# Zero-lift drag coefficient

In aerodynamics, the zero-lift drag coefficient CD,0 is a dimensionless parameter which relates an aircraft's zero-lift drag force to its size, speed, and flying altitude.

Mathematically, zero-lift drag coefficient is defined as CD,0 = CDCD,i, where CD is the total drag coefficient for a given power, speed, and altitude, and CD,i is the lift-induced drag coefficient at the same conditions. Thus, zero-lift drag coefficient is reflective of parasitic drag which makes it very useful in understanding how "clean" or streamlined an aircraft's aerodynamics are. For example, Sopwith Camel biplane of World War I festooned with wires, bracing struts, and fixed landing gear, had a zero-lift drag coefficient of approximately 0.0378, compared to 0.0161 for the streamlined P-51 Mustang of World War II[1] which compares very favorably even with the best modern aircraft.

The zero-lift drag coefficient can be more easily conceptualized as the drag area (f) which is simply the product of zero-lift drag coefficient and aircraft's wing area ($C_{D,0} \times S$ where S is the wing area). Parasitic drag experienced by an aircraft with a given drag area is approximately equal to the drag of a flat square disk with the same area which is held perpendicular to the direction of flight. The Sopwith Camel has a drag area of 8.73 sq ft (0.811 m2), compared to 3.80 sq ft (0.353 m2) for the P-51. Both aircraft have a similar wing area, again reflecting the Mustang's superior aerodynamics in spite of much larger size[1]. In another comparison with the Camel, a very large but streamlined aircraft such as the Lockheed Constellation has a considerably smaller zero-lift drag coefficient (0.0211 vs. 0.0378) in spite of having a much larger drag area (34.82 ft² vs. 8.73 ft²).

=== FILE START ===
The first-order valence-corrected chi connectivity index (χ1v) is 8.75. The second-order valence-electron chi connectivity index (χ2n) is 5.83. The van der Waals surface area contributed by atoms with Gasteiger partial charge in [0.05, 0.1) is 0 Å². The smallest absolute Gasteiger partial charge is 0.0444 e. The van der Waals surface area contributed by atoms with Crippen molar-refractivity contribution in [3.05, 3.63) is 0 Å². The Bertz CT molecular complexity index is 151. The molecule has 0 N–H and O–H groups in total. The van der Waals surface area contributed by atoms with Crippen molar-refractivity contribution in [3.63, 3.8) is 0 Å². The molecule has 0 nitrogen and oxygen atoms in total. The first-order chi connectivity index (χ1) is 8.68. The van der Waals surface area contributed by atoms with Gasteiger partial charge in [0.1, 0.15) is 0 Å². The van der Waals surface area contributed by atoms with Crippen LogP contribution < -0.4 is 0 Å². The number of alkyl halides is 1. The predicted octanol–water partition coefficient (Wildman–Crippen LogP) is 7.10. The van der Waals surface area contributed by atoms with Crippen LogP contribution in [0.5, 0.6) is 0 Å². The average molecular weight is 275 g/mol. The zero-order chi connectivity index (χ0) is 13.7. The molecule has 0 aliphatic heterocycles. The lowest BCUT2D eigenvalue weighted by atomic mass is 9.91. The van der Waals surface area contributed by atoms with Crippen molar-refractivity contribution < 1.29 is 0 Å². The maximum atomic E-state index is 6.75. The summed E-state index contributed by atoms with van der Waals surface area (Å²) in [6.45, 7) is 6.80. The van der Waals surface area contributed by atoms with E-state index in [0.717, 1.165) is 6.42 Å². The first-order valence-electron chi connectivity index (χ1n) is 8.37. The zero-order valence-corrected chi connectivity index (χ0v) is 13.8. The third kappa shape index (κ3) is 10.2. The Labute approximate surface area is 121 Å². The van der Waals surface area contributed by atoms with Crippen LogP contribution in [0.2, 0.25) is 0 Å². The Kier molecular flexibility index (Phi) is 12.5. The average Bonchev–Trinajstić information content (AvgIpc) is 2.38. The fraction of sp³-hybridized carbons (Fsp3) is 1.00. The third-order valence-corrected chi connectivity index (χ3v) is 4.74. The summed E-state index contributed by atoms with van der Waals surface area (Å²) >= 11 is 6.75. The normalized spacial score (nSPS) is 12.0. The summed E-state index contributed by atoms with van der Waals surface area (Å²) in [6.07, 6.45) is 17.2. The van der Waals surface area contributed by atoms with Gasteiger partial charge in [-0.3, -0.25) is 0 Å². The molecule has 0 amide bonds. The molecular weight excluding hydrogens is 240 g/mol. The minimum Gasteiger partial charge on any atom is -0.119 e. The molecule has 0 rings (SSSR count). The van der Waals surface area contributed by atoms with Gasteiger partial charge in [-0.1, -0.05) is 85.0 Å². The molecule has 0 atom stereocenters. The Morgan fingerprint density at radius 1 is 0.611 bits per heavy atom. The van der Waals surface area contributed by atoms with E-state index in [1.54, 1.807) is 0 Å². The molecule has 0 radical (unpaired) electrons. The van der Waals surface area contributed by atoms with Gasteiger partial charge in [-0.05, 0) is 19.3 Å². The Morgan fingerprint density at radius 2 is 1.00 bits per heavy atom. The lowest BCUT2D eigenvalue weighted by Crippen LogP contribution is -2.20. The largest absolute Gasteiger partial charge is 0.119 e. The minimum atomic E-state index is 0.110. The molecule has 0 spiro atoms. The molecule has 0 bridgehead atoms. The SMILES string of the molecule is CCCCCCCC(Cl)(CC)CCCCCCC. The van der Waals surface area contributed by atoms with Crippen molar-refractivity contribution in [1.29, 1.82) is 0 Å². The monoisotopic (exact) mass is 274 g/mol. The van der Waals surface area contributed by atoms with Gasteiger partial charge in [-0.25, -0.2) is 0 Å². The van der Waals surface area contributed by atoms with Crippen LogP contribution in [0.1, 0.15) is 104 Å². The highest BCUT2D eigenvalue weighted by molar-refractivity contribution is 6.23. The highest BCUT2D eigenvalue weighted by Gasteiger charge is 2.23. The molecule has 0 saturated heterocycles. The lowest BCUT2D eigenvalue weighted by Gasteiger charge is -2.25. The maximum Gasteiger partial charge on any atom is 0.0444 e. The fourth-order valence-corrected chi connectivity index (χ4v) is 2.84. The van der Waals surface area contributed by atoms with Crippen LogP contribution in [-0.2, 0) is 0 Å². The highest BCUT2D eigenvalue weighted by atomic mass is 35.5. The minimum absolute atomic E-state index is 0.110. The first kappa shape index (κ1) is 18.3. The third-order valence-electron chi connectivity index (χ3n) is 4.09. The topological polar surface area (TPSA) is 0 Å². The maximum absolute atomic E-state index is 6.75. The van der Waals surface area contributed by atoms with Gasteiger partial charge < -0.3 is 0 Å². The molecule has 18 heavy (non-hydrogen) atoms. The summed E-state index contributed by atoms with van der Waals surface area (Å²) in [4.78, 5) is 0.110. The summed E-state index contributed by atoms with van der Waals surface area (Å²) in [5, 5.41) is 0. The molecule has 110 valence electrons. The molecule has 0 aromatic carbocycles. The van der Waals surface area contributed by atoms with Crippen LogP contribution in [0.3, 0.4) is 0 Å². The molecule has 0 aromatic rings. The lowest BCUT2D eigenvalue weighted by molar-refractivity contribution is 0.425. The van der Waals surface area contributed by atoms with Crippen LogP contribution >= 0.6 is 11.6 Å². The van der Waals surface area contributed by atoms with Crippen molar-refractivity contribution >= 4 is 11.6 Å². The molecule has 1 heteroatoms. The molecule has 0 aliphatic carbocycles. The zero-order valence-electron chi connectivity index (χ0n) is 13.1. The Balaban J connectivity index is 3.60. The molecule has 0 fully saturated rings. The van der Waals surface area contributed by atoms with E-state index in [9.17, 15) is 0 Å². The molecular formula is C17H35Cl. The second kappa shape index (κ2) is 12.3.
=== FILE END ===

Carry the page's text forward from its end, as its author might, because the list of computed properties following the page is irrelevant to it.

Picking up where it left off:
Furthermore, an aircraft's maximum speed is proportional to the cube root of the ratio of power to drag area, that is:

$V_{max}\ \propto\ \sqrt[3]{power/f}$[1].

## Estimating zero-lift drag[1]

As noted earlier, CD,0 = CDCD,i.

The total drag coefficient can be estimated as:

$C_D = \frac{550 \eta P}{\frac{1}{2} \rho_0 [\sigma S (1.47V)^3]}$,

where η is the propulsive efficiency, P is engine power in horsepower, ρ0 sea-level air density in slugs/cubic foot, σ is the atmospheric density ratio for an altitude other than sea level, S is the aircraft's wing area in square feet, and V is the aircraft's speed in miles per hour. Substituting 0.002378 for ρ0, the equation is simplified to:

$C_D = 1.456 \times 10^5 (\frac{\eta P}{\sigma S V^3})$.

The induced drag coefficient can be estimated as:

$C_{D,i} = \frac{C_L^2}{\pi A \epsilon}$,

where CL is the lift coefficient, A is the aspect ratio, and $\epsilon$ is the aircraft's efficiency factor.

Substituting for CL gives:

$C_{D,i}=\frac{4.822 \times 10^4}{A \epsilon \sigma^2 V^4} (W/S)^2$,

## References

1. ^ a b c d Loftin, LK, Jr.. "Quest for performance: The evolution of modern aircraft. NASA SP-468". Retrieved 2006-04-22.

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